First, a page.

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Income tax

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Income tax (in the United States) is the tax an individual must pay to the government on all income from all sources, less any exclusions. An exclusion is something that Congress has effectively said a taxpayer should not include in his or her income for tax purposes, such as employer-paid health insurance or interest from tax-exempt bonds or interest paid on a home mortgage. Exclusions, often referred to as deductions, are a matter of legislative grace; that is, taxpayers may not exclude, or deduct, from gross income any item which Congress has not specifically allowed.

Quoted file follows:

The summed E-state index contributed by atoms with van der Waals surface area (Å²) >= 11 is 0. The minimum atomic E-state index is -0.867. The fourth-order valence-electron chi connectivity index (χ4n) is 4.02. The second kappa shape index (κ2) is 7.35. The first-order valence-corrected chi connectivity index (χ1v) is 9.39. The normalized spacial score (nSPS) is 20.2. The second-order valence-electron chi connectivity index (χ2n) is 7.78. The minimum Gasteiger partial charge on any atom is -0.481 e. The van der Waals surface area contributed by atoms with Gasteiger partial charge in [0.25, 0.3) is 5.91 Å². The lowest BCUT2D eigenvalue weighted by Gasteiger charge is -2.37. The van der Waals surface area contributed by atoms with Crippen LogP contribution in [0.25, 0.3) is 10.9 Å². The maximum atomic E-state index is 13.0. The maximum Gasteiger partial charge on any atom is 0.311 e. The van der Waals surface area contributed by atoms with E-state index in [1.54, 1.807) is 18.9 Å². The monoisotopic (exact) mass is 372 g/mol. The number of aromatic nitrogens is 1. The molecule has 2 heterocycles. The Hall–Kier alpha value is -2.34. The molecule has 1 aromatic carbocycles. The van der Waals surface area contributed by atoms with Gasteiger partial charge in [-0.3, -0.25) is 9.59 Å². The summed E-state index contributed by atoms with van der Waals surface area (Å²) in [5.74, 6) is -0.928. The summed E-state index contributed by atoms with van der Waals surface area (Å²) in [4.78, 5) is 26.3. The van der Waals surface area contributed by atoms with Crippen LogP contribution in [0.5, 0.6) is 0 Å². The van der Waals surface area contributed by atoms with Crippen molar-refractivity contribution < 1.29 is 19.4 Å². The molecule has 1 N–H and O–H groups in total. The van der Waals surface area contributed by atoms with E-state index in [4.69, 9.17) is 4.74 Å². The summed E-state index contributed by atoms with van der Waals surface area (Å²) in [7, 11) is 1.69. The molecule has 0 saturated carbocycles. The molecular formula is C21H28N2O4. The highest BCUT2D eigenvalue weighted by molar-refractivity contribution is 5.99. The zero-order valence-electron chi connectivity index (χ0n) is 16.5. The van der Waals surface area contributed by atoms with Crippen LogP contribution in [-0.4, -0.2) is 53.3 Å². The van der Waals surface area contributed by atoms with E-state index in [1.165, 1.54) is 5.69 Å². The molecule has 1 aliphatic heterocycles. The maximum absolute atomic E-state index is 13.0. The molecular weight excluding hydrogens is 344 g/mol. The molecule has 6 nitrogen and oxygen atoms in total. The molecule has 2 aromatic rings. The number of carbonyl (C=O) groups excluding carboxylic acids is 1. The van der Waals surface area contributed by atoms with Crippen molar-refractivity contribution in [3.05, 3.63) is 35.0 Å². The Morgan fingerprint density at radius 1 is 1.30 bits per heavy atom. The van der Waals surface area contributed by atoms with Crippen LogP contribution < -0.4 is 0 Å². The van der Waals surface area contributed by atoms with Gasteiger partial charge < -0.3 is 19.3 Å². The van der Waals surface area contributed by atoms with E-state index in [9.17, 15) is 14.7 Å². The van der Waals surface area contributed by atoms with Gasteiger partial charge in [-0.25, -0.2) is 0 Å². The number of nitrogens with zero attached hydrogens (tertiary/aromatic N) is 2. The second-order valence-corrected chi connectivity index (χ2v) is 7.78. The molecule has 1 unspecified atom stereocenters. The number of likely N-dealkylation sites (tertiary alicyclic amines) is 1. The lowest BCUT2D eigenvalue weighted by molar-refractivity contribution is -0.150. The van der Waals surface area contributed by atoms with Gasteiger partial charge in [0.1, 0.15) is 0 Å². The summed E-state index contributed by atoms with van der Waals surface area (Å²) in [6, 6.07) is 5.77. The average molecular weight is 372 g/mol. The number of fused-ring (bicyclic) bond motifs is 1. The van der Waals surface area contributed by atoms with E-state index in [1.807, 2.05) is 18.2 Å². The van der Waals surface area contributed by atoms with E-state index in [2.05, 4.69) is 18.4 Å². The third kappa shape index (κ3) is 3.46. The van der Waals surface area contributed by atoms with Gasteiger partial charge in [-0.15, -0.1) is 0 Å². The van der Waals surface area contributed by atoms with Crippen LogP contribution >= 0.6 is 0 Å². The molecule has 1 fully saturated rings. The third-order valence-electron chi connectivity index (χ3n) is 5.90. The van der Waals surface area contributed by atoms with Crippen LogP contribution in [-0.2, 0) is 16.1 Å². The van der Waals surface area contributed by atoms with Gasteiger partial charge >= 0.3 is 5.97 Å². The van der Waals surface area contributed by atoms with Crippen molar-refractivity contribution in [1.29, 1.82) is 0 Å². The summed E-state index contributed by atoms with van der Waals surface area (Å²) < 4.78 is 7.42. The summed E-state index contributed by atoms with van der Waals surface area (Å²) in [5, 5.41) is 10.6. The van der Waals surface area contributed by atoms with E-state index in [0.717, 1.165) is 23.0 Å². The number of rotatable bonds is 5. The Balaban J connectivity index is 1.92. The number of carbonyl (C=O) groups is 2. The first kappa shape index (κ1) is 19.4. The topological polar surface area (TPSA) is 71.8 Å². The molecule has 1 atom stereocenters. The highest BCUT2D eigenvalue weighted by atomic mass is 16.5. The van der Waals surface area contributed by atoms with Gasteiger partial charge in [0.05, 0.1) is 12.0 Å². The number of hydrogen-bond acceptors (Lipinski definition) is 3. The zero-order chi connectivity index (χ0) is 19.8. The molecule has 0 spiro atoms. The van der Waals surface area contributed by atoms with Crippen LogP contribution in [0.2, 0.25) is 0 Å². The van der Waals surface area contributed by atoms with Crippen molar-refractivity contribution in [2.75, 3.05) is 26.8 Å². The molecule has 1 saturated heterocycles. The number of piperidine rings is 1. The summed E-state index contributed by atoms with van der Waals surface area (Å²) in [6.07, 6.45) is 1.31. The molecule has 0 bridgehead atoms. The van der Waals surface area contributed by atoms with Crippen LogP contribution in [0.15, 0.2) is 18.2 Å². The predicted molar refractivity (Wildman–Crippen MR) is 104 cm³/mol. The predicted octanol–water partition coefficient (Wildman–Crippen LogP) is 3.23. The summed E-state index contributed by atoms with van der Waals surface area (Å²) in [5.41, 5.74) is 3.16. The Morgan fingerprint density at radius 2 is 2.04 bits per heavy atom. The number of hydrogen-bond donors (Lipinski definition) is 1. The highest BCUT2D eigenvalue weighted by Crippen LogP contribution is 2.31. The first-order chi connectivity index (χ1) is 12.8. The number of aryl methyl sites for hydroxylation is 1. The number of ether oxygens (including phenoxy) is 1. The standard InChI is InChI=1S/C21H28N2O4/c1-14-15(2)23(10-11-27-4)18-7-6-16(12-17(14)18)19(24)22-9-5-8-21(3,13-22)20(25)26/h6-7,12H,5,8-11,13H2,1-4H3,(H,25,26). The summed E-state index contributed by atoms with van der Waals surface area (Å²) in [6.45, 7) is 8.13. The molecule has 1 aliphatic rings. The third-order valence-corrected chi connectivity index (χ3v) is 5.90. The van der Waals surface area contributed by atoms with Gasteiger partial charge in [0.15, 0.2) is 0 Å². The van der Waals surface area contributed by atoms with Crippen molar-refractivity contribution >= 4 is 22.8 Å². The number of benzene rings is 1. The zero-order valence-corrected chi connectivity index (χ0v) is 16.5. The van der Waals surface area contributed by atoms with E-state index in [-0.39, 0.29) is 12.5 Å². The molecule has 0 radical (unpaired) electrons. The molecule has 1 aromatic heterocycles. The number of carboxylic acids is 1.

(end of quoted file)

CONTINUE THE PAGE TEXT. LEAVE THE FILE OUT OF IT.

Adjusted gross income

For individuals, Adjusted Gross Income (AGI) is gross income less any above-the-line deductions. Above-the-line deductions include such exclusions as trade or business deductions, alimony and moving expenses (and many others).

Taxable income is AGI less itemized deductions or the applicable standard deduction, whichever is greater, and a deduction for any allowable personal exemptions for the taxpayer, the taxpayer's spouse (if filing jointly), and the taxpayer's dependents.

See also

External links

This entry includes content from the following Wikipedia article: Income tax in the U.S.